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What Is Service-Oriented Architecture (SOA) In Automation Testing?

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Service-Oriented Architecture

What is Service-Oriented Architecture (SOA)?

Service-Oriented Architecture (SOA) is a software design technique that comprises software components providing service to meet the requirements of business processes and the needs of software users. Many types of tests, such as unit and integration testing, are already very well-known and used in the software industry. However, as the architecture changes evolve, testing techniques need to evolve together. Before technology developed to the levels we are at today, our problem was simple. We had a system that was based on the session. We could test our components individually and have a quality team.

Nowadays, it is very common to work based on the service architectures that applications consume. In this architectural model, we usually have a Back For Front (BFF) layer responsible for orchestrating several other servers that are consumed by applications, whether mobile or web. Behind it, we have several services that in addition to responding to the BFF layer also communicate with each other.

Example of Service-Oriented Architecture

Consider how an organization might use a collection of existing applications to construct a new, composite supply-chain application as an example. Although current applications are heterogeneous and spread through different platforms, they are exposed to their functionality and accessed using standard interfaces.

Why should we Test the whole SOA?

The answer to that is simple. Suppose you changed some business rules or interface. When you go up and run the tests, they’re going to pass. But what about the other services? Do they know about this change? Have they been changed, too? You will hardly have that answer, unless, of course, your company is small and comprises only your team.

As your business grows and teams grow, communication difficulty increases and not everyone involved is acutely aware of the changes that some other team has made. The idea of testing the whole is to ensure that no broken code goes up to production and affects too many services or, in the worst-case scenario, the application itself. By using technology like this, we’ll know about the problem before it happens, and the teams involved can change it in time.

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What is Automation Testing?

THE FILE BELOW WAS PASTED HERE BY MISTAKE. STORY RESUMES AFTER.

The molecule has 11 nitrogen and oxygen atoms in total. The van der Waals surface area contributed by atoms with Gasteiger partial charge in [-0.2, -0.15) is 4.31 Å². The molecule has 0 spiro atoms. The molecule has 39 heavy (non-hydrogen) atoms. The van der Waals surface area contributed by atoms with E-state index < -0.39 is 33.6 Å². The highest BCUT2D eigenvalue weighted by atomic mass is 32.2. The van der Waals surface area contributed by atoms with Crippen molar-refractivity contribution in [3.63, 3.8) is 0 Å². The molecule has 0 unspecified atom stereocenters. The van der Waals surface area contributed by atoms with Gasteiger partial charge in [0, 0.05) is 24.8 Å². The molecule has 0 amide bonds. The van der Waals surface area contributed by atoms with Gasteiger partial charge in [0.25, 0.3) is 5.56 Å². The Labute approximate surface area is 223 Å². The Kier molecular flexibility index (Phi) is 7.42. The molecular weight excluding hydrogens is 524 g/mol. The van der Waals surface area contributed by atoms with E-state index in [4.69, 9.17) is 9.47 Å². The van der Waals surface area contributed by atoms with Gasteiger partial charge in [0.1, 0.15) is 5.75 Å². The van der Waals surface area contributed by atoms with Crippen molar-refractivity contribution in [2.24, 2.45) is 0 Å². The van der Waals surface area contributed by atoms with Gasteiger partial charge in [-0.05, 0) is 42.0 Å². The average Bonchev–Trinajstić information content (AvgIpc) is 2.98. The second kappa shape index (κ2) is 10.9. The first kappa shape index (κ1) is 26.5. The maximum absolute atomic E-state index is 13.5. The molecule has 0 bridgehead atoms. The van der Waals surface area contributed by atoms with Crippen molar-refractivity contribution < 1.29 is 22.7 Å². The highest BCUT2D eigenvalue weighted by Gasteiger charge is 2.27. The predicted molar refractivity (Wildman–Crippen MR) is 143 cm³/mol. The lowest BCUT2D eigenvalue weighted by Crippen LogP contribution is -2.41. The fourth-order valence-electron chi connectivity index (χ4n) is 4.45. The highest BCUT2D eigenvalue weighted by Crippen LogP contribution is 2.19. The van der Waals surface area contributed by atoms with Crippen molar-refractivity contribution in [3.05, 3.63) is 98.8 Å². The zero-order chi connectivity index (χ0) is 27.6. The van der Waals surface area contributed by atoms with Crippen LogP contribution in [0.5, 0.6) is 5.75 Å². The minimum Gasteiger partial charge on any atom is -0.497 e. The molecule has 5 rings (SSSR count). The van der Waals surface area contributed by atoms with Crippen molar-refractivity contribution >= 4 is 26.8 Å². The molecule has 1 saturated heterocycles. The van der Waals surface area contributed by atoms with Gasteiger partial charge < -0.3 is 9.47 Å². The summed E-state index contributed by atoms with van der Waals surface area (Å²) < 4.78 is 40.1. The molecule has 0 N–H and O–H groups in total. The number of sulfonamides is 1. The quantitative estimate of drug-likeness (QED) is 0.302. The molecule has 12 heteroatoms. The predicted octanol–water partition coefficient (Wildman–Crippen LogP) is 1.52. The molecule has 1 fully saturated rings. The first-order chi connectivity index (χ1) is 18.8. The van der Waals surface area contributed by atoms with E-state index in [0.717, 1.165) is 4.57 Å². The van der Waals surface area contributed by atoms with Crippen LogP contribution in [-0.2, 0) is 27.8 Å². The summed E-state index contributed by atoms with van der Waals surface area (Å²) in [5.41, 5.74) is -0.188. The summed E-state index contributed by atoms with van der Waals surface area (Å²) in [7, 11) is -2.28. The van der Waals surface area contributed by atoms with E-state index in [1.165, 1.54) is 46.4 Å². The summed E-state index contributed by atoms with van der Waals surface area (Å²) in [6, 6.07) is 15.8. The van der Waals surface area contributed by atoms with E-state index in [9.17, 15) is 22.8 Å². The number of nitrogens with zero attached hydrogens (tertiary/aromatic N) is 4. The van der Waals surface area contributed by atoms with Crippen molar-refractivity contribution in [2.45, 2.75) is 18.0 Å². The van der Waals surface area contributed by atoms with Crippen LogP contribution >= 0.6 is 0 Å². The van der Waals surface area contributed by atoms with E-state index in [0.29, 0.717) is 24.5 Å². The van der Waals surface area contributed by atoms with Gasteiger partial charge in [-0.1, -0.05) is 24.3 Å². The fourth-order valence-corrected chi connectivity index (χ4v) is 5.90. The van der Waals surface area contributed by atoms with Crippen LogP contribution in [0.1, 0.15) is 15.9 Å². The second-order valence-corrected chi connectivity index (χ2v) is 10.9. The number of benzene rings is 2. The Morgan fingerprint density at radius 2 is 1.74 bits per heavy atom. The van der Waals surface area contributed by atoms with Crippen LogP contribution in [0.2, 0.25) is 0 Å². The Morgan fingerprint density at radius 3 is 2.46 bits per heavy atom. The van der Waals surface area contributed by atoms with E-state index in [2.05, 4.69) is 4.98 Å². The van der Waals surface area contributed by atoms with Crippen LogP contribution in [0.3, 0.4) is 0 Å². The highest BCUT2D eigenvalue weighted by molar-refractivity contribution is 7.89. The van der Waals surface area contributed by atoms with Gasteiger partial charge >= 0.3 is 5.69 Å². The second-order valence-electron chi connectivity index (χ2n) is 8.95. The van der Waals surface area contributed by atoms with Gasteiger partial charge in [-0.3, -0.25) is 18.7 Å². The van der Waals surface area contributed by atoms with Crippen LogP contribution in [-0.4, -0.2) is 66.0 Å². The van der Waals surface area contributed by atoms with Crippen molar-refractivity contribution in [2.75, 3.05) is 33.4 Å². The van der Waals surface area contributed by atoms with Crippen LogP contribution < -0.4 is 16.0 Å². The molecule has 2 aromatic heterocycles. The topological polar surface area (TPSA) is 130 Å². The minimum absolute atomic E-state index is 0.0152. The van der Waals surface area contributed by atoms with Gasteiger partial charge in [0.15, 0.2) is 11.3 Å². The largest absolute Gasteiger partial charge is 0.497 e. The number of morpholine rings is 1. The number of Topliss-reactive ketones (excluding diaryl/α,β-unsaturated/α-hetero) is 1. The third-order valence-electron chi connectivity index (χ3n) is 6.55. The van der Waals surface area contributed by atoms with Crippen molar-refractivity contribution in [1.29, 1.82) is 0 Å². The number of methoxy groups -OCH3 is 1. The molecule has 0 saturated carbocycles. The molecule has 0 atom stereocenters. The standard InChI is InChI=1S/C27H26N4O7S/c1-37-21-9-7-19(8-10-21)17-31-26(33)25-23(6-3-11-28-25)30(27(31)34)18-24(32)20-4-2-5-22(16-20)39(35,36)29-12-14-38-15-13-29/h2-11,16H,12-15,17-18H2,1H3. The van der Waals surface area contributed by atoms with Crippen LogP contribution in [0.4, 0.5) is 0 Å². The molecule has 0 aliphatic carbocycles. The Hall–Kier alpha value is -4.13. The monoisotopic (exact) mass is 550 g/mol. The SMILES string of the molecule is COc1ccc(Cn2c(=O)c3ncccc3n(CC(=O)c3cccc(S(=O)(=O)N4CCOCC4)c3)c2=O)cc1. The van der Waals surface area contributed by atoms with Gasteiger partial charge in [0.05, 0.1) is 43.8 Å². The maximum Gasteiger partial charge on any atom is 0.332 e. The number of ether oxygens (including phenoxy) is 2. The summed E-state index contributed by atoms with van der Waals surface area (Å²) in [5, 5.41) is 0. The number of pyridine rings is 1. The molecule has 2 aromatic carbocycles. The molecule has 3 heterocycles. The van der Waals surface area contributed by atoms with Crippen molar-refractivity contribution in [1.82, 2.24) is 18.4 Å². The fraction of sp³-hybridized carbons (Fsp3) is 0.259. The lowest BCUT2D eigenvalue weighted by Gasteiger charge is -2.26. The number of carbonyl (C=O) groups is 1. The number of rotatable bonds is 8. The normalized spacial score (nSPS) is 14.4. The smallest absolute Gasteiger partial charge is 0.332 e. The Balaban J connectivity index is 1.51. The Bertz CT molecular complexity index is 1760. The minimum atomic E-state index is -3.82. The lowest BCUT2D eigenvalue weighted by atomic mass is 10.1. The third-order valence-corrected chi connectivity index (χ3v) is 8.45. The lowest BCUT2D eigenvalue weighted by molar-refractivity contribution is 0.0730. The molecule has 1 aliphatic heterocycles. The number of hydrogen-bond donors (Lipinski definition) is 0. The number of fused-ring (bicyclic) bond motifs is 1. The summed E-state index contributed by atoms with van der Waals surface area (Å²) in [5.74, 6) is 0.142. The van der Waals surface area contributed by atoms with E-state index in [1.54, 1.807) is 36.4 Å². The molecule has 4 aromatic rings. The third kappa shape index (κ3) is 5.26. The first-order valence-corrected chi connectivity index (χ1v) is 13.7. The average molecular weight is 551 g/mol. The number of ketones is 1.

Automation testing is a testing method for software to evaluate and compare the real result with the anticipated result. This can be done by writing test scripts or using any testing method for automation. To automate routine tasks and other test tasks that are difficult to perform manually, test automation is used. There are several top automation testing tools available these days with the increased need & demand for automation in the IT field.

Let’s clarify what an automation testing framework is before diving into the most common kinds of frameworks and their advantages. A framework for testing is a set of guidelines or rules that are used to create and design test cases. A structure consists of a variety of activities and resources designed to help more accurately test QA practitioners.

SOA In Automation Testing

Types of Tests

There are several types of testing, each has its purpose and scope and must be used together. One complements the other.

1. Unit

  • Objective: Test a small piece of code, isolated from external components such as a REST service or a database.
  • Example: Whether the payment discount calculation is correct.

Details and best practices

Unit tests aim to test the smallest piece of code possible, be it a business rule or the behavior of a component. Best practices suggest using TDD, a practice where you write code with the test in mind, for better code design. Very hard-to-test code needs to be refactored to smaller parts.


  1. Clean code
  2. Easy to maintain with low coupling and high cohesion
  3. Guaranteed application of business rules over time
  4. The fastest type of test you can run

Difficulties and Disadvantages

By using several mocks and simulations, tests are not able to identify all possible errors and the results are often far from reality. For this purpose, we have the Integration Tests.